Sun. Feb 5th, 2023
The Nobel Prize goes to researchers who have figured out how our cells tell time

Today, the Nobel Prize Committee honored three American biologists for their role in unraveling one of biology’s earliest mysteries: how organisms tell time. Microbes, plants and animals all run on a 24-hour cycle, one flexible enough to gradually reset itself, though it can take a few days after a transcontinental journey. The biological systems responsible for maintaining this circadian clock require many proteins that undergo complex interactions, and the new laureates are being honored for their use of genetics to unravel this complexity.

A long-standing problem

The first description of an organism’s internal clock dates all the way back to 1729, when a French astronomer (!?!?) decided to mess with a plant that opened and closed its leaves on a 24-hour cycle. He found that the cycle did not depend on daylight, but continued even if the plant was in non-stop darkness.

It would take nearly 250 years to move from this perception to a biological grasp of the system. The change, as so often, came about with the help of the fruit fly Drosophila. A genetic screen in the 1960s identified three different mutations that altered the circadian clock of flies: one that lengthened the 24-hour period, one that shortened it, and one that made it erratic. Mapping these revealed that they all affected the same gene. From there, however, the field had to wait 20 years before we developed the technology to clone the gene responsible for these changes, called period of time.

That is where the three new laureates come into play. Jeffrey Hall and Michael Robash, both of Brandeis University, and Mike Young of Rockefeller University succeeded period of time gene. In the beginning this helped very little. The protein that coded for it didn’t look much like anything we’d seen before, leaving us with little idea about its function.

But getting a sense of how it worked was possible. The messenger RNA produced by the gene, which is necessary for the period of time protein, was found to be in a 24-hour cycle, peaking in the early night. The protein itself showed a similar pattern, peaking at night. For much of the day, the protein resides in the body of the cell, but at night it makes its way to the nucleus, where it could participate in gene regulation.

Young’s lab thought so too period of time was not the only one to identify a gene called timeless that was also on a 24-hour cycle. Timeless mutations also interrupted an organism’s circadian rhythm. Crucially, Young’s lab showed that the protein made by timeless would interact with the period of time protein, making it more stable and allowing the complex to pass into the cell nucleus.

Find complexity

From here, the incremental nature of biology took over, as many different laboratories, using a variety of organisms, began to fill in the pieces, defining an incredibly complex clock system. Called a gene Clock found in mice. The protein made from it and its relative bicycle finally had the ability to bind to DNA, allowing it to regulate genes; the targets included the mouse versions of timeless and period of time. During the day, it activates these genes, leading to accumulation in the evening. Once the timeless and period of time proteins find their way to the nucleus, but they interact with the Clock proteins, which convert the complex into a repressor that turns off the genes.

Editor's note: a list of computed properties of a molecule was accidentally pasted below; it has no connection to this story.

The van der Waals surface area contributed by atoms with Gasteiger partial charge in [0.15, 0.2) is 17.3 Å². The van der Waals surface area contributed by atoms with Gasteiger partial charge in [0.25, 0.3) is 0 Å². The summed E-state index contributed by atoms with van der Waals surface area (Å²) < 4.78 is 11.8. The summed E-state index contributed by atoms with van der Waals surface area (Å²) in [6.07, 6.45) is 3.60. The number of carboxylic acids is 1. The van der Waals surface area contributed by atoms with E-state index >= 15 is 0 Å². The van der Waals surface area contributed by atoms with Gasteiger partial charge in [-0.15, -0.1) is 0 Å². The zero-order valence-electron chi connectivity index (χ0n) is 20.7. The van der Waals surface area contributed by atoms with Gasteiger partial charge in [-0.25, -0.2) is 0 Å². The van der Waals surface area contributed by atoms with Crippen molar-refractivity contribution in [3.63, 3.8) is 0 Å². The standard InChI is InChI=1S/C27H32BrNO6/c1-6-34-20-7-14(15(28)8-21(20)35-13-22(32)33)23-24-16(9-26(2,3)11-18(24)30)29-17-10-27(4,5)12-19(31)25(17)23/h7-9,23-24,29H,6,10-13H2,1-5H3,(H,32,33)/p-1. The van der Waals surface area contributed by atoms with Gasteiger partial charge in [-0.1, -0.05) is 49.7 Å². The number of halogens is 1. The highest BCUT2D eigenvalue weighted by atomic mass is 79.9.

This system also regulates a variety of other genes, allowing cells as a whole to respond to the time of day.

The central cycle – from gene activators to repressors and back – is highly regulated. For example, there is a gene called double time that focuses on the period of time protein for destruction, causing levels to drop rapidly during the day and slowing down accumulation at night, sharpening the on/off difference. Some light-sensitive proteins called “cryptochromes” do similar things to timelessallowing the clock to reset itself to match the day/night cycle.

It is believed that the requirement for all these interactions to get the system working helps to keep it regular and protect it from minor changes.

The work has also revealed that virtually all animals share a similar system for controlling their internal clocks. But for complex animals, there is also a common coordinating clock (usually originating in the brain) that also influences the progression of individual cellular clocks. In humans, this master clock takes input from the retina to keep the body tuned to local time.

While this system appears to have originated once in animal history, it is not the only clock on Earth. Plants seem to have developed their own system. Although it also shows a 24-hour oscillation of gene regulation, the proteins involved are different. A third system is also present in photosynthetic bacteria.

While this is quite clearly a win for the physiological side of “Physiology or Medicine,” the Nobel Foundation literature mentions that a number of human conditions involve dysfunction of our circadian rhythms. And when these go wrong, they alter many basic functions of the body, such as the regulation of metabolism, hormone levels and memory consolidation. Sleep problems are also typical features of depression and bipolar disorder. So while the three laureates probably weren’t thinking about medicine when they started screwing up fruit flies, their work may ultimately have some medical impact.

By akfire1

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